contract with Raleigh, N.C.-based Digital Recorders Inc. to provide its
Talking Bus system for new diesel buses. Talking Bus uses human-sounding
digital recordings and variable message signs to automatically announce
stops and routes. And 20 of the new buses will carry Swiss-made automatic
Global Positioning System technology is the foundation for both NextBus'
and Digital Recorders' components. Equipped with atomic clocks, the GPS
satellites transmit precise time and position information, which is picked
up by receivers on the vehicles.
What sets NextBus apart from other advanced traveler information systems
is its predictive software, which enables it to adjust to changing circumstances.
After installing the equipment, the company spends six weeks capturing
data from the buses, taking into account daily traffic patterns. The data
is used to build a baseline mathematical model of a vehicle's behavior.
The receiver sends a location report every 90 seconds through a wireless
modem to the company's servers in San Jose, Calif., and Dallas. Based on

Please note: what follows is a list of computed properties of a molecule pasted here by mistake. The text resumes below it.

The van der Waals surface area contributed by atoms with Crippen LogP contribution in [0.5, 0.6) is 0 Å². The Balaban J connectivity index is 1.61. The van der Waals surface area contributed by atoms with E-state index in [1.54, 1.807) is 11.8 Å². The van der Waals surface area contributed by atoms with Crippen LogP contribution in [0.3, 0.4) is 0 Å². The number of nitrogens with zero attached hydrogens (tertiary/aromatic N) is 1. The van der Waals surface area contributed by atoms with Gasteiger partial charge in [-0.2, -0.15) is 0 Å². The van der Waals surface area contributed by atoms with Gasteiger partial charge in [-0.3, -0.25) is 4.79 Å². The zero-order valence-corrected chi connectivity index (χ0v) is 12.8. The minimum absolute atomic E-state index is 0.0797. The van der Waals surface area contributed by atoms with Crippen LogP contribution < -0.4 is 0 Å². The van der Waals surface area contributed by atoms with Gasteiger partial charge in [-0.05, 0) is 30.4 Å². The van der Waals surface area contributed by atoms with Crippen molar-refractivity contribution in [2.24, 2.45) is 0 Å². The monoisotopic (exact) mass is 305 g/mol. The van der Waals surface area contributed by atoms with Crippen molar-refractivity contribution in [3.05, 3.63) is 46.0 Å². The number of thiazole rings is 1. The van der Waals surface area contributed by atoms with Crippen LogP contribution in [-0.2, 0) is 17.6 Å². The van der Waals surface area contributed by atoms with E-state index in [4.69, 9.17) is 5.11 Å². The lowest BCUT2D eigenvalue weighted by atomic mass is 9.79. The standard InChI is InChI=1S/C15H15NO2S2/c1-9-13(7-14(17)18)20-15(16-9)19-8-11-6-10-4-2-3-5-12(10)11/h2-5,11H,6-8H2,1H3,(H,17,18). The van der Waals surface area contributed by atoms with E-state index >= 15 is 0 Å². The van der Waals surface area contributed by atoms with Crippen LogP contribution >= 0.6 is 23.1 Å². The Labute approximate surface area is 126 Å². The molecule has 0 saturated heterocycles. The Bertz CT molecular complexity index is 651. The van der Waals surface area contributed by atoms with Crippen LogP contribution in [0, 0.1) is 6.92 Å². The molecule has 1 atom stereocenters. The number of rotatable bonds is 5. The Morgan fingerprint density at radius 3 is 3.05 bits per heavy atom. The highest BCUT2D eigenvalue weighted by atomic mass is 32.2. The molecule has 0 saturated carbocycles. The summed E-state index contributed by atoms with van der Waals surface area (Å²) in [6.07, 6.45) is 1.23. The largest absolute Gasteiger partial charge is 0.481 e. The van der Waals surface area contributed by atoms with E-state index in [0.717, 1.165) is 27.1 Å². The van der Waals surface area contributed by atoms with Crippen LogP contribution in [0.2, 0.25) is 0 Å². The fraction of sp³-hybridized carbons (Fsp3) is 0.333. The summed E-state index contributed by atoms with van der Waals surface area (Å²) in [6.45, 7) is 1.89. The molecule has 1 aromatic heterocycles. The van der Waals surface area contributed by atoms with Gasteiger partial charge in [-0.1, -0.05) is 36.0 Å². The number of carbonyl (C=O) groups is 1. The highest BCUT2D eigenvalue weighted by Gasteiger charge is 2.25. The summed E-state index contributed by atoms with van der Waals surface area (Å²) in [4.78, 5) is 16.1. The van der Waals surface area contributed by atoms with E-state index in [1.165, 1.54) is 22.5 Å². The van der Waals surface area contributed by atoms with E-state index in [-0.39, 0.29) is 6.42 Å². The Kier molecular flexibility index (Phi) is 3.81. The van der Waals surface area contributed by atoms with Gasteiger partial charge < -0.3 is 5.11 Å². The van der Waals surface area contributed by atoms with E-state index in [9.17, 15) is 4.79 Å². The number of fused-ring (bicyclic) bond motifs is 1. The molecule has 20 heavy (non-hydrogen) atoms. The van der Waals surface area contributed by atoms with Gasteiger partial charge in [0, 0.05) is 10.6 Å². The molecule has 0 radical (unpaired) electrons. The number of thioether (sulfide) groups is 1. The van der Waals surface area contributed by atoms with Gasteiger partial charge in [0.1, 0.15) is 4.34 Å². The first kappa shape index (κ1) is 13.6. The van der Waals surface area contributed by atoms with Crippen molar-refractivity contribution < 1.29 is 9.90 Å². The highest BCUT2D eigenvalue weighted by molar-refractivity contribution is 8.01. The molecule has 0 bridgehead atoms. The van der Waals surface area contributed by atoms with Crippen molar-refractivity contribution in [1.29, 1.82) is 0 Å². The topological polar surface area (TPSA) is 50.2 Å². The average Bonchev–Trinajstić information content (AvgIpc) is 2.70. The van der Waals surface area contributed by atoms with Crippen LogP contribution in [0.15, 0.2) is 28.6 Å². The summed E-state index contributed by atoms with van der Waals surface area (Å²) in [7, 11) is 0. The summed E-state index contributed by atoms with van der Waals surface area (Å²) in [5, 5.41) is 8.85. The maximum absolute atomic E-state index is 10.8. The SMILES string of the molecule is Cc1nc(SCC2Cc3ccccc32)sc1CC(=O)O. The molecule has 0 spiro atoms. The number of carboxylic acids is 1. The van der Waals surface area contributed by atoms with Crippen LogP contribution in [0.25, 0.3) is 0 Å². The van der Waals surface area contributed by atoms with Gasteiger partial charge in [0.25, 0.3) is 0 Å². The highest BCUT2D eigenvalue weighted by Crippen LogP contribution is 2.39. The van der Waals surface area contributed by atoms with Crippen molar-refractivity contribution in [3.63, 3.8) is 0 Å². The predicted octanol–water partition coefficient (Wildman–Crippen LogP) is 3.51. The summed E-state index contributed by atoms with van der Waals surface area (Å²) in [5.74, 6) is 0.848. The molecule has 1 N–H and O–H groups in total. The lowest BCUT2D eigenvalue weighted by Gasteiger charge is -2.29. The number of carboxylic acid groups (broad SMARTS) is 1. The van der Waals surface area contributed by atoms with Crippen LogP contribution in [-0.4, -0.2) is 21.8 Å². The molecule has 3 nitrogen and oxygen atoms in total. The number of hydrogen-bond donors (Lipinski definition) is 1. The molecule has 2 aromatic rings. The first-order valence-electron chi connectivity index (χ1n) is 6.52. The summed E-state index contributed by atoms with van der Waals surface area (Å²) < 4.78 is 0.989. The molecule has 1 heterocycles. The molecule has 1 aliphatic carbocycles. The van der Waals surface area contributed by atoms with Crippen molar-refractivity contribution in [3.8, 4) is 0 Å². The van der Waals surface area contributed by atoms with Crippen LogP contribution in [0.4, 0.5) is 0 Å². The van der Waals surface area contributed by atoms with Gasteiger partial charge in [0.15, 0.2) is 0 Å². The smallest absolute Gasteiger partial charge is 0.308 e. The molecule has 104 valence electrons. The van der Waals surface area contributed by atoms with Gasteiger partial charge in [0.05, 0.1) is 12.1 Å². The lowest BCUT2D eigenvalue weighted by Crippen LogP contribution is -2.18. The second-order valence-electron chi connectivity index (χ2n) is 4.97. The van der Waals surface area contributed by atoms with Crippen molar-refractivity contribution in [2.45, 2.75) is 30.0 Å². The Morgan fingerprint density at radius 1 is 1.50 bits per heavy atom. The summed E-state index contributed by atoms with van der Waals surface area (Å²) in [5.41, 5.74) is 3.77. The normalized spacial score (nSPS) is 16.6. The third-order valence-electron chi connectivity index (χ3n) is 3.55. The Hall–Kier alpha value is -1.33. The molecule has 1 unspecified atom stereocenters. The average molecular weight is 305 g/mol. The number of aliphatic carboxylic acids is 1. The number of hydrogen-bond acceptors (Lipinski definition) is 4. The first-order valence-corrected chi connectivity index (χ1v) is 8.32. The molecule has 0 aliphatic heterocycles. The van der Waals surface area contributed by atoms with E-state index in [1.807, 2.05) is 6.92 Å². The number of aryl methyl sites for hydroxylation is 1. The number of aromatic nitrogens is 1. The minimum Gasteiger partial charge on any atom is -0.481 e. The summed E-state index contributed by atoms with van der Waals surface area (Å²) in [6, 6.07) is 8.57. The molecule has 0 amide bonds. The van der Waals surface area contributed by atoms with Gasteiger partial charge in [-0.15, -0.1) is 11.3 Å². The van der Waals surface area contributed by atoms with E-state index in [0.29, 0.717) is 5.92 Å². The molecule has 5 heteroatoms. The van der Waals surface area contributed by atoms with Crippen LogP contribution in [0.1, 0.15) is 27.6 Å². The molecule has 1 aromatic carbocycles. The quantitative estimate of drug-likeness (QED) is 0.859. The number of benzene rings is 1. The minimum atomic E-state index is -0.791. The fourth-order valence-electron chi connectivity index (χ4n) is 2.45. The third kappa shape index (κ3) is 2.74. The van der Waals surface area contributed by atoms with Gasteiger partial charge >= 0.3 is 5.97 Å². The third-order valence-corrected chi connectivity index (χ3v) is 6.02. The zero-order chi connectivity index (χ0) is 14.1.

the computer model, the software predicts when the vehicle will arrive at
its next stop. The model is constantly updated as the historical database
grows with time.
"We will be correct within a minute 95 percent of the time," said Jim
Maresca, NextBus' chief executive officer.
"It's been very accurate. We haven't had any problems with the predictions,"
That information is then relayed to the bus shelters, where passengers
can see an LED sign with the wait time for the next two or three buses.
The system can differentiate between separate lines operating on the same
street if the buses carry mobile data terminals, which code each vehicle.
Muni chose not to use the terminals for its pilot, Maresca said.
"If the bus is behaving as predicted, then the signs just keep counting
down," Maresca said. But if an accident or weather conditions delay the
bus and an adaptation is needed, the system sends a message to the sign
to change the prediction.
In the works are applications that can page or send e-mail to riders
when their bus is nearing, Maresca said.
"NextBus has probably been the most visible improvement we've made for
our customers in the last year to year-and-a-half," Burns said. "It's been
tremendously well received."
The voice annunciators also improve the passenger experience, he said.
Announcing each stop and route had been hard for Muni. Despite training
and disciplinary measures, bus drivers make announcements about 65 percent
of the time. The Talking Bus system will give riders "a high degree of certainty"
that their stop will be called, Burns said. This is especially helpful to